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Natural health solutions for insomnia in women

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Women are more prone to insomnia than men – and are more likely to suffer from insomnia during certain periods of their lives. Insomnia leaves you feeling exhausted, forgetful, irritable, anxious and foggy – and can seriously impact your daily life. Some over-the-counter remedies for insomnia can give you several unwanted side effects.

Women and insomnia

Women suffer from insomnia during the menstrual cycle and menopause due to fluctuations in hormonal levels. Pregnancy may also cause insomnia for some women due to pressure on the bladder and the need to urinate more frequently during the night – and general discomfort as baby grows. In addition, the peri-menopause and the menopause may disturb a woman's sleep pattern through hot flashes, sweating and anxiety attacks. Other conditions which cause insomnia in women include:

  • fibromyalgia
  • depression and anxiety
  • emotional problems.

Using lavender for insomnia

You can use lavender (Lavandula officinalis) in a couple of ways for insomnia; you can use dried lavender buds in sachets or pillows or use the essential oil in a spray.

Lavender filled pillows and sachets are also ideal to help babies and children in sleeping. You can use lavender filled sachets by slipping the sachet inside of baby's pillow or leaving it on the nightstand. For women, heat up a lavender filled pillow and place it over the eyes to relax before going to sleep.

To use the essential oil, mix a distilled water spray with lavender essential oil and spray lightly on your pillow before going to sleep. Use 8 drops of essential oil per 1 oz of water.

Using chamomile for insomnia

Roman chamomile (Chamaemelum nobile) is another well known herb that is often used as a sleep aid. Available in herbal format from health food stores, you can also take it as a tea or use it in essential oil format. If you are using it as an essential oil, blend it in a water based spray as instructed above.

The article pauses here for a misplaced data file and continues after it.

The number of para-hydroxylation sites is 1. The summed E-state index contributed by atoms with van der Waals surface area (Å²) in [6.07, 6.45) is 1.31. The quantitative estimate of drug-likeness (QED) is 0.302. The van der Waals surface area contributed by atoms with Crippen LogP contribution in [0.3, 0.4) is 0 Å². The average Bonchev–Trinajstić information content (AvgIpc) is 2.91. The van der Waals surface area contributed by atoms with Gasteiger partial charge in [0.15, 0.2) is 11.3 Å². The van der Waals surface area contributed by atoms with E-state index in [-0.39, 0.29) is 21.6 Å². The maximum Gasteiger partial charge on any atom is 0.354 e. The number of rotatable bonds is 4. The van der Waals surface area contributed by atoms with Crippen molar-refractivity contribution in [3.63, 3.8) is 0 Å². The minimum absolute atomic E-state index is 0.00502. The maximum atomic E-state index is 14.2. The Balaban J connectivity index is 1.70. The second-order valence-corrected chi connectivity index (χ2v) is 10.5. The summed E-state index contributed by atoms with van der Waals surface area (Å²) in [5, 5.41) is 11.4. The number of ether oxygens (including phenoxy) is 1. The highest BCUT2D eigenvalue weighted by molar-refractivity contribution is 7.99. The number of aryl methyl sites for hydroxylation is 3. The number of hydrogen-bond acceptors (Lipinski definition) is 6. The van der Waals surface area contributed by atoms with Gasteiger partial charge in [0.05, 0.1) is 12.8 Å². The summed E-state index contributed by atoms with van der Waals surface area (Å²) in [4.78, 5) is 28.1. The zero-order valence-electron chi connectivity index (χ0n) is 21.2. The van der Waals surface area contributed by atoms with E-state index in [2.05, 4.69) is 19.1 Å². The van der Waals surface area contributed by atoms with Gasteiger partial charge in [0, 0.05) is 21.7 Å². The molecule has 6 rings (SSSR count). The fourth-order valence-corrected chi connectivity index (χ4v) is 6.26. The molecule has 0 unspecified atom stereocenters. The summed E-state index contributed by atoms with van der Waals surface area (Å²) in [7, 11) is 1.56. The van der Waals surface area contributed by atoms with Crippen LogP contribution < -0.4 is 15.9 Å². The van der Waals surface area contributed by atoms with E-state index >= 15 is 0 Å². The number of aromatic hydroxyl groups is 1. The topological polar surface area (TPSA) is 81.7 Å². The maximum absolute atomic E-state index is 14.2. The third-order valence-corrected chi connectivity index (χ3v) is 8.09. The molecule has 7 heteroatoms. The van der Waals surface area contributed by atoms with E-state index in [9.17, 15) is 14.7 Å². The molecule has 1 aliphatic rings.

Using melatonin for insomnia

Melatonin is naturally produced by your body and helps to regulate your body clock; however, sometime a supplement of melatonin is required to help your body re-adjust to its natural rhythms and to help you get a better night's sleep.

Melatonin produced by the body decreases with age. Melatonin production is also affected by light and requires darkness to produce more effectively; a disruption to the body's natural cycle, such as jet lag or night shift work, will affect melatonin production too.

You can take melatonin in capsule or tablet form to help with insomnia.

Using valerian for insomnia

Valerian is a herb that is often referred to as the “natural alternative” to the prescription drug valium. There is in fact no relation between the valerian and valiums but it is believed that they both work in similar ways and are used for similar conditions.

Valerian (Valeriana fauriei) is commonly used to treat anxiety, stress and insomnia. Some people may actually fall asleep faster with the use of valerian and have a better night's sleep too. You can take it as a herbal supplement in capsule form, as a tea or in an alcohol (free) base as a tincture.

Cautions for using aids for insomnia

Be aware that some of the above suggestions might interact with other medications that you are taking. Consult your health practitioner before taking any of the suggestions in this article. In addition, some conditions, such as pregnancy and high blood pressure, might be contra-indicated for use. The use of melatonin and other herbal supplements are not endorsed by the FDA, so use your own judgment, and do your own research, on the suitability of a particular product as a natural sleep aid for insomnia.


  • Lawless, Julia, 2001, The Aromatherapy Garden, UK: Kyle Cathie Ltd
  • Lawless, Julia, 1995, The Illustrated Encyclopedia of Essential Oils, UK:Thorsons
  • University of Maryland Medical Center website, Valerian, accessed December 3, 2013
  • University of Maryland Medical Center website, Melatonin, accessed December 3, 2013
  • Women's website, Insomnia Fact Sheet, accessed December 3, 2013
  • Author's training and experience


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